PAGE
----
Disrupt or be disrupted: beauty in ‘the fourth industrial revolution’

By Lucy Whitehouse contact

- Last updated on GMT

Disrupt or be disrupted: beauty in ‘the fourth industrial revolution’
We caught up with an innovation leader, Dr David Heath from beauty tech company Cutitronics, on how tech based developments will drive skin care trends in the coming period.

This is one part of Dr Heath’s exclusive insights. Find the other parts here​ and here​.

Beauty and skin care:a particularly good match for tech-based innovation

The beauty world is being massively disrupted: look no further than the high street retail sales for the last two Christmas periods, and the upcoming year is predicted to see further changes still in consumer buying behavior.

When any industry changes this much it’s time to decide whether to disrupt or be disrupted.  

Consider a pie chart of who owned the skincare market five years ago and then imagine how differently that pie might be sliced 10 years from now.  

It is going to take more than good formulation and great marketing for brands to be relevant 10 years from now.

The companies that will be holding the largest slices of the global beauty pie will be the ones who consistently meet the changing needs of their consumers.  

Tech based innovation is going to be a major part of this strategy.   

The more skincare companies and consumers we have spoken with the more apparent this has become.  

This is a key driver in our core strategy to offer a platform that joins together physical & digital expertise and experience to unburden and automate an adaptive, personalized approach to optimum skincare for consumers globally.

For more information on this, discover this blog​ analysing the impact of the fourth industrial revolution on the beauty industry and the role of tech-based innovation is staying relevant.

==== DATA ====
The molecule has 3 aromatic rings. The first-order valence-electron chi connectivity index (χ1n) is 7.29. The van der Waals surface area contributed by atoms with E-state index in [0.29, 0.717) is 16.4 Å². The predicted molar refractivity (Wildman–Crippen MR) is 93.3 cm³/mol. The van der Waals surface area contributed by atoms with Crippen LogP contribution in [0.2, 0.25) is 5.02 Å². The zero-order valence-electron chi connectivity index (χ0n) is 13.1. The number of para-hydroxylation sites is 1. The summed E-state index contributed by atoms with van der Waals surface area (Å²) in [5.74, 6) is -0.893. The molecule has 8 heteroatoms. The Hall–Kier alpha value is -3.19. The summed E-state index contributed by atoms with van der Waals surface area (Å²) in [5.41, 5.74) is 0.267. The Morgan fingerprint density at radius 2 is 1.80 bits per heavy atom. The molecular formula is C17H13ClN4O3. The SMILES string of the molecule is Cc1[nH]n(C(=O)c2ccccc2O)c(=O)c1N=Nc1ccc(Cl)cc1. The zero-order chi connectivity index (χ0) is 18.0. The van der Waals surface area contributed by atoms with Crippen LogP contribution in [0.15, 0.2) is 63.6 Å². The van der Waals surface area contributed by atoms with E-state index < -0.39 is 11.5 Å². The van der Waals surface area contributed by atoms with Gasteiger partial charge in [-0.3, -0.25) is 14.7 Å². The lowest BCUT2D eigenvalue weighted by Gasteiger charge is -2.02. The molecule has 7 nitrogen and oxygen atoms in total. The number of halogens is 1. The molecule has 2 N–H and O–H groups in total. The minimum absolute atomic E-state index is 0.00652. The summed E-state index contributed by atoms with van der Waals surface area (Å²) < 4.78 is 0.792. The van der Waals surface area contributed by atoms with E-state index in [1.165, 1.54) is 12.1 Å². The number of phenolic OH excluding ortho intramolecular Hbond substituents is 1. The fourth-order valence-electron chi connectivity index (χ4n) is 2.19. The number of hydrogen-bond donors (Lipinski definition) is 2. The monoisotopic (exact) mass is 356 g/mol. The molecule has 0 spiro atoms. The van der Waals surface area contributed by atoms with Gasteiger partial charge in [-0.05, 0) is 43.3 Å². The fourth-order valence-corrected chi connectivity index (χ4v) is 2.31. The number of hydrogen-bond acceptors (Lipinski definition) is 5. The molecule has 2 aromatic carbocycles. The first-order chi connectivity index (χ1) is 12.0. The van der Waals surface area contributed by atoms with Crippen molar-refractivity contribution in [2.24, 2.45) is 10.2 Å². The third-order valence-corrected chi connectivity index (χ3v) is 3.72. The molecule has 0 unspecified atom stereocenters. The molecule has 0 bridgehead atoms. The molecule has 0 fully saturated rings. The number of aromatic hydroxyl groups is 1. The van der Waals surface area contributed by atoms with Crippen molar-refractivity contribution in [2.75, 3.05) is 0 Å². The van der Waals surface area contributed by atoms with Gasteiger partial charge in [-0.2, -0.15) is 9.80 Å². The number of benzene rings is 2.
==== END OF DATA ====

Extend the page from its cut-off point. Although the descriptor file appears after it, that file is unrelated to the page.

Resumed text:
Home med-tech and its impact on beauty

natural beauty

If we look at the med-tech industry, there is a natural transfer of principles from home med-tech into beauty.  

At the heart of it, well designed home use med-tech devices work alongside drug formulations to holistically meet a common objective of preventing, managing or improving patient health.  

This is more than just supporting patients through education of how to care for themselves properly or diagnostic equipment to help themselves monitor progress (think home diabetes management).  

Good systems also try to unburden the patient through behavioural support with an aim to increase patient compliance with the treatment leading to consistent or even preventative approaches.

There are direct parallels here where device and digital strategies can unburden the consumer, support education, personalised monitoring, behavioural compliance and more all with the aim of optimising results for the consumer in an automated manner through adaptive personalisation. Discover more on how health is influencing beauty here​.

Chemistry alone is not enough

This last point regarding adaptive personalisation in one of the primary reasons I believe devices and digital platforms will establish and remain in this industry.  Chemistry cannot achieve this alone.  

Topical products will remain the star of the show for a long time to come so I do not see product with good ingredients being displaced by technology anytime soon.

However, I do believe that product formulations will in time fundamentally change as device technology provides a new platform for formulation innovation. To, date brands have been the star of the show performing a solo act.  

As product efficacy and product transparency climb up the agenda and as more device and digital systems track product performance, brands will have to start sharing the stage with ingredients.  

Ingredients will likely start to take on brands of their own.

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